The novel began before the play. Part of the attraction in writing about the “Billie Joe” characters, is the exploration of the difference between the public and private persona. Who are these people we admire? Why do we demand so much of them? Do they realize how much they have helped us? Will they accept help from a stranger, when we know so much about them, at least what is printed in books and magazine articles, and from their music?

Another one of my stories involves a children’s librarian who is not me or any one person that I know. She is dying, with some hope of recovery, from cancer. She becomes mesmerized by a story time dad, because she is so lonely, and grieves for the loss of the children she may never bear. It’s a very short story, and I have some hope of its publication. It was rejected with a very kind note from Susan at Glimmer Train. I haven’t submitted it anywhere else recently, but I believe I’m working up the gumption to start submitting my work again.

The fantasy novels come from another place. I may enjoy writing them the most. I have come to believe the fact that well written fantasies embrace universal truths. It is in fantasy, that my deepest feelings can be expressed. It is all there, fears and attractions, independence, courage, sensuality, tragedy, and transcendence. It is the most difficult and complex fiction to write. There are no dragons in these stories, no elves. There are newly created magics, and intertwining relationships. And there is hope in the face of the impossible. I complicate the requirements with multiple points of view.

My substantially written novels-in-progress include two realistic, two historical, and two fantasy fictions. I have three more novels substantially started. All require completion and revision. I have numerous story or novel starts. Sporadically, I write poems. The demands of work, marriage and motherhood make it difficult for me to stay focused. I write in spurts, and by the time I write again, it’s often on a new project. The act of writing is cathartic, but I want my efforts to mean something, and be read. I’m not sure how to accomplish this. And I thank my friend for helping me.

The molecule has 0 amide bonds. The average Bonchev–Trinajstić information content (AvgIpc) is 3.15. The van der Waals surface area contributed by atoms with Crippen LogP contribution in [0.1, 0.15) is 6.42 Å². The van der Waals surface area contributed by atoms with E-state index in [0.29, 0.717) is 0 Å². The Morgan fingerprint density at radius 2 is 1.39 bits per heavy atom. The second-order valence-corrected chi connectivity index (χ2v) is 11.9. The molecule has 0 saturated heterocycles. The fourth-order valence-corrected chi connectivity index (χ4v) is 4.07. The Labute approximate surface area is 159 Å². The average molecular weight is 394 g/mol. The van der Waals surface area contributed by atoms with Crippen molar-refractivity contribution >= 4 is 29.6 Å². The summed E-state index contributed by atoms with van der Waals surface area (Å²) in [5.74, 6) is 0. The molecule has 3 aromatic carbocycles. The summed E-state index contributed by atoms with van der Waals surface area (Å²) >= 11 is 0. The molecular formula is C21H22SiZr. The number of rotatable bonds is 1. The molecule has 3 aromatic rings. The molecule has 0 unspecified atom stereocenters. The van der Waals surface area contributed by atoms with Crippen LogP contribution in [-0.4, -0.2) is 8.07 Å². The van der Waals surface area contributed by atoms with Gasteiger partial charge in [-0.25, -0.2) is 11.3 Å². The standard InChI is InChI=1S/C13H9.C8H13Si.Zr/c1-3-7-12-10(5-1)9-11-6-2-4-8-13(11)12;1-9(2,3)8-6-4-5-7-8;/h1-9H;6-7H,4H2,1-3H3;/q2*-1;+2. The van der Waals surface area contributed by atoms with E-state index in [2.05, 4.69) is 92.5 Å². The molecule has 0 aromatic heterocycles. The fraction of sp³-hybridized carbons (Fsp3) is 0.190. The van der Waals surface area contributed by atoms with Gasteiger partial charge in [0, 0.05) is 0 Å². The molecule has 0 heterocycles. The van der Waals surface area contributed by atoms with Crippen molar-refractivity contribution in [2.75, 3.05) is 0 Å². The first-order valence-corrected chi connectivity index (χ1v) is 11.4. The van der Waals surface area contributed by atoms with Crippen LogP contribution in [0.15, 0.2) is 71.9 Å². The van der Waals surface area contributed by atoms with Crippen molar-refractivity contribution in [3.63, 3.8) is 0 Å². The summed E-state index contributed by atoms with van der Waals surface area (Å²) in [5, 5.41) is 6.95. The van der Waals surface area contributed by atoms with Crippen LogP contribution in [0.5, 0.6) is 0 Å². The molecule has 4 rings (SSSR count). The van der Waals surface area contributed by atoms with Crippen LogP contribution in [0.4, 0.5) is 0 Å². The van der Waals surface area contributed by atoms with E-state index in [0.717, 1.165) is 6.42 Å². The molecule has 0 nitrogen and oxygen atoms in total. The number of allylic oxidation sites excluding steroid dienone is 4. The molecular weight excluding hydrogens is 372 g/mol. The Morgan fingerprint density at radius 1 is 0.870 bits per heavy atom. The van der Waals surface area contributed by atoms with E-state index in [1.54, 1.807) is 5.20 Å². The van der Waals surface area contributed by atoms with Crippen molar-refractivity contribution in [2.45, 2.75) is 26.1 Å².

Monday, November 9, 2009

Morning Squirrels and Dorothea Brande: Becoming A Writer

7:12 am

I meant to go back to sleep, after getting my husband and son off to work and school; but I looked out my kitchen window, and just saw a squirrel with a nut running along the six foot tall wooden fence separating our house from the bad neighbor behind us (his fence). I wonder where the squirrel got what looks like a peanut; not a seed- who's feeding him?- though it may be a palm tree seed- can you eat them? I looked again, and he's perched on a fence post, holding the remains between his paws, and finishing eating it. He runs back in the direction he'd come, possibly for more. A whistling wind is blowing the oak leaves and palm fronds. It's been windy now for days, and they say it's not due to Hurricane Ida. It looks like it will be a blue sky day, with scattered clouds.

I've been reading Dorothea Brande's Becoming a Writer (Tarcher/Putnam, 1981), a classic book on writing, first published in 1938, recommended to me a while back by Brigindo. There are chapters where I argue with Brande's tone, and her "you must do this" attitude, though, in general, she rails against such concepts (except when it involves her own ideas of what's what)- and I say this as if she's living, though she died in 1948. She recommends writing every morning, before you've read anything, listened to anything, and I suppose, done much of anything else, to see what pours out of you in your own voice, and using that as a starting point to evaluate not only how you write but who you are- or, you are not a writer! (You are a bad girl, and deserve many spankings.) Other than that, I'm finding her ideas about the link between the conscious and the unconscious, as you write, to be extremely useful, mostly because it solidifies my own thinking about the writing process, and her concepts about why it is important to write. Here's a choice quote, from her chapter, titled: The Source of Originality:

"It is well to understand as early as possible in one's writing life that there is just one contribution which every one of us can make: we can give into the common pool of experience some comprehension of the world as it looks to each of us. There is one sense in which everyone is unique. No one else was born of your parents, at just that time of just that country's history; no one underwent just your experiences, reached just your conclusions, or faces the world with the exact set of ideas that you must have. If you can come to such friendly terms with yourself that you are able and willing to say precisely what you think of any given situation or character, if you can tell a story as it can appear only to you of all the people on earth, you will inevitably have a piece of work which is original." ~ Dorothea Brande